Also deserving mention are Thom Sesma, Chris Sizemore, Gannon O’Brien, and Christopher Mueller.
Sesma is well-experienced in playing the Engineer in other productions, but fear not, he certainly does not phone in this performance. Cunning and persistent, he brings to life a man who is not above making the best of a horrible situation for personal gain. His take on “The American Dream” is a definite highlight thanks to his stage presence and thorough understanding of the Engineer’s wants.
Sizemore and O’Brien (the latter of whom stepped into the role at the last second and has played the show since the first preview) have strong voices, which make songs like the emotionally heavy “Why God Why” and “Bui Doi” a pleasure to hear. Both are particularly believable – Sizemore in particular – as men who have seen it all and know that no choice in conflict or post-conflict situations is ever easy. Additionally, O’Brien has great chemistry with Huey so the romantic scenes never come off as forced or awkward.
Mueller has a breakout performance here after playing numerous ensemble roles in many area productions. He has one of the strongest voices in the male cast and I’m particularly elated that he got the chance to play a menacing character to show his acting range. Although not quite as believable as he might be when we’re first introduced to Thuy, he quickly gains the confidence he needs and transforms into a jealous man who will stop at nothing to get what he wants.
Less successful is Erin Driscoll as Ellen. Acting-wise, she’s at her best when Kim shows up three years later in Bangkok in search of Chris. One can see the inner-conflict at play – balancing her love for Chris after only a short marriage with understanding Kim’s predicament. Yet, she doesn’t necessarily have the vocal range (particularly in the lower-register) to convincingly pull off “I Still Believe,” which is an important introductory song for her character. She fares better with some of the other duets in Act II and with her solo piece “Maybe” – a lyrically-more appropriate, but less melodically interesting replacement for “Now That I’ve Seen Her” – but there was still a feeling that the character’s songs weren’t quite in her vocal sweet spot.
Closes September 29, 2013
4200 Campbell Avenue
2 hours, 35 minutes with 1 intermission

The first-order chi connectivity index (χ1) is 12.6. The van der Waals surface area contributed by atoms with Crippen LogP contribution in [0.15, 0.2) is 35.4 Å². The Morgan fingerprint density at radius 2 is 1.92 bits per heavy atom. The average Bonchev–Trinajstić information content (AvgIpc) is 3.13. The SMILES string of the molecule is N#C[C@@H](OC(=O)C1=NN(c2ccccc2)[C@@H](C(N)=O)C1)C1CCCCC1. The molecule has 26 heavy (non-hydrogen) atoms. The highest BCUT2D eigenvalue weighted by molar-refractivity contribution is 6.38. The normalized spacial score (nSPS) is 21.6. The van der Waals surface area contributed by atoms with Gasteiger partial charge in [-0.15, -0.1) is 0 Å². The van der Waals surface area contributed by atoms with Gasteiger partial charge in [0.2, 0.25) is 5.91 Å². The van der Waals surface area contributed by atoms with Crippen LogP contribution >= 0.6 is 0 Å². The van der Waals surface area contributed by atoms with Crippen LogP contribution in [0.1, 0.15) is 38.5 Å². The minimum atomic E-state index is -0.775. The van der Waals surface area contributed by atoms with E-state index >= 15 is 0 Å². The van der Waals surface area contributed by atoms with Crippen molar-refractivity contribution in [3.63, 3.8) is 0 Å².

Tickets: $36 — $103
Tuesdays thru Sundays
A strong 15-piece orchestra, under the direction of Signature regular Gabriel Mangiante, is also is a crucial element to making these company numbers rise to the highest pinnacle. There was a moment or two at the performance I witnessed where the flute part stood out (and not in a good way), but overall the group energetically and skillfully played William D. Brohn’s orchestrations as a cohesive unit.
Overall Signature is deserving of many accolades for pulling together its most technically ambitious show to date without losing focus on the story. Featuring many solid performances, it may not be an entirely new take on the show, but it’s a good and fruitful one.
Miss Saigon . Music by Claude-Michel Schönberg . Lyrics by Richard Maltby, Jr. And Alain Boublil . Adapted from the original French lyrics by Alain Boublil . Orchestrations by William David Brohn . Directed by Eric Schaeffer . Featuring Diana Huey, Jason Michael Evans, Thom Sesma, Erin Driscoll, Chris Sizemore, Christopher Mueller, Cheryl Daro, Stephen Gregory Smith, James Gardiner, Gannon O’Brien, Vincent Kempski, Nicholas Yenson, Kevin Kulp, Ryan Sellers, Katie Mariko Murray, Tamara Young and Eunice Bae. Choreographer: Karma Camp . Scenic Design: Adam Koch . Costume Design: Frank Labowitz . Lighting Design: Chris Lee . Sound Design: Matt Rowe . Wig Design: Anne Nesmith: Music Director: Gabriel Mangiante . Production Stage Manager: Kerry Epstein. Produced by Signature Theatre . Reviewed by Jennifer Perry.